It has, historically, been military adventures that have led governments into financial crises – and it is worth turning to an earlier such example in order to see the oddity of the argument that public expenditure cuts "take money out of the economy".
In the case of an unproductive and unnecessarily bloated army, as in the thought experiment of Bastiat that Lawson refers to, then the argument has merit. However Bastiat begins the section with this important preface:
To a nation, security is the greatest of advantages. If, in order to obtain it, it is necessary to have an army of a hundred thousand men, I have nothing to say against it.
If we confine ourselves to this answer - "The hundred millions of men, and these hundred millions of money, are indispensable to the national security: it is a sacrifice; but without this sacrifice, France would be torn by factions, or invaded by some foreign power," - I have nothing to object to this argument, which may be true or false in fact, but which theoretically contains nothing which militates against economy. The error begins when the sacrifice itself is said to be an advantage because it profits somebody.
Taking into account this caveat, my response to Lawson's version of this argument is twofold:
1. Increasing government debt is a necessary sacrifice, indeed a necessary evil, in order to help the people the government is supposed to represent. This argument is better made here, albeit in reference to similar arguments to Lawson's made in the US, but referencing that influential economist Karol Jozef Wojtyla.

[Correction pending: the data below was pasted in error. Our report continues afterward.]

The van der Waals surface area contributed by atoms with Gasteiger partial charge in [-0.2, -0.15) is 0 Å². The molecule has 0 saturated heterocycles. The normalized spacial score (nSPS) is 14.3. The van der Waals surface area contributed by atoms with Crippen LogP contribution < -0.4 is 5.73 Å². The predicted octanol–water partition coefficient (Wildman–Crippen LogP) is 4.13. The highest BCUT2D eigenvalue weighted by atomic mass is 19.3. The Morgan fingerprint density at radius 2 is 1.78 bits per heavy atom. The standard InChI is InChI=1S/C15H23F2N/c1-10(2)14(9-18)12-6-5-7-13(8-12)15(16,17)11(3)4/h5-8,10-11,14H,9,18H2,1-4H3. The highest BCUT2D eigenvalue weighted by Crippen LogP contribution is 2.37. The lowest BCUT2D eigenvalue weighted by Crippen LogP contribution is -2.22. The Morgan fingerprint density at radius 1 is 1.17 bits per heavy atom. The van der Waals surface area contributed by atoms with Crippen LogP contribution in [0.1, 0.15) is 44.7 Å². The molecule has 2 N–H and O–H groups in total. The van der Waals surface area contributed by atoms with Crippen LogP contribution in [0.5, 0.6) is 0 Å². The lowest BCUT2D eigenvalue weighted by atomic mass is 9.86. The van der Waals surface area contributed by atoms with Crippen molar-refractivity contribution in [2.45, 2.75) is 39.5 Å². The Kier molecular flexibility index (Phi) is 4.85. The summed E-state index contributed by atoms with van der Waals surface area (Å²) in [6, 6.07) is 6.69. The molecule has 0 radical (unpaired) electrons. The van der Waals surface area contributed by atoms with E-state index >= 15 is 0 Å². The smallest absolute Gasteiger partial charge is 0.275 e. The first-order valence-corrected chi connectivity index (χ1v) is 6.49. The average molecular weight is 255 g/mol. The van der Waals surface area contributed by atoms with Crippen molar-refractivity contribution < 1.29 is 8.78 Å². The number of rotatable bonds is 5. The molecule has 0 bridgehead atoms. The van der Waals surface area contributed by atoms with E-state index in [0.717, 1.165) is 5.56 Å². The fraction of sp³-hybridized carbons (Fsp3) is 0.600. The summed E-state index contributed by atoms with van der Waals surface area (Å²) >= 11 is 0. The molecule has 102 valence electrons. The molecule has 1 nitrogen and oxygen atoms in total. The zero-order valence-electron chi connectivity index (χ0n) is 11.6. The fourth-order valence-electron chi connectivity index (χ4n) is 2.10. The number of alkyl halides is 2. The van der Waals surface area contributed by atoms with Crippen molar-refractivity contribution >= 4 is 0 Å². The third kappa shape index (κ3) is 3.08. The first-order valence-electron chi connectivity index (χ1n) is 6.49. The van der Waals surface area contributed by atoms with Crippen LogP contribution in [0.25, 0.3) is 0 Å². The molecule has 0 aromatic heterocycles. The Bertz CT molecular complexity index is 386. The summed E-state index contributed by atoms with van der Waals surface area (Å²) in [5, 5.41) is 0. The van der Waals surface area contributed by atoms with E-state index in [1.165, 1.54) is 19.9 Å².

2. Cutting government spending and raising taxes is all very well, at the right time. Imitating an unreconstructed Keynesian for a moment, the problem is not that governments cut taxes and increase spending during recessions, but that they fail to increase taxes and cut spending during periods of sustained growth. The reason for this is that growth is fueled by debt. To set up a business we borrow money against current assets and future profits. This is the way it always is, so that we don't have to save for 20 years to put our cutting edge idea into the market (or buy our own house).
I've previously asserted that no one can borrow money more cheaply than the government. In hard times borrowing money is expensive and difficult for individuals and businesses. The government can fuel growth more cheaply than private enterprise.
And to return to my point 1 again, the government might think about doing us a favour and using it's position as borrower of choice to keep people in work and doing useful work and maybe avoiding some of the increase in despair, poverty, illness, mental illness, crime and family dissolution that usually follow unemployment. Just a thought.
 I say provocatively as the essay Lawson quotes from, That which is seen and that which is not seen, was published in 1850, some 35 years after the end of those wars. The author, Bastiat, was born and grew up during the wars, and these undoubtedly influenced his work, but it might be just as accurate to call it A lesson from the Second "Republic", the French Second Republic that is you ignorant scallywag. Frankly though, why not quote that bloke who suggested destroying all mention of income tax when they abolished it after the Napoleonic wars, so that future generations would never know what desperate and awful measures they had to resort to. I paraphrase as I can't find said speech.
 Who I've failed to find the name of in 10 minutes of more and less specific googling, which might be why Lawson didn't quote him.
 Some of you may notice a negative feedback loop: during good times, the government takes money out of the economy slowing the boom; during bad times it spends it again, lessening the bust.
 Those of you familiar with Joseph and The Amazing Technicolor Dreamcoat (or the book it's based on) may notice that this is similar to Pharaoh's response to the dream involving 7 fat cows and 7 thin ones.
 Is the coalition in favour of keeping families together by small tax breaks, or just the Conservatives?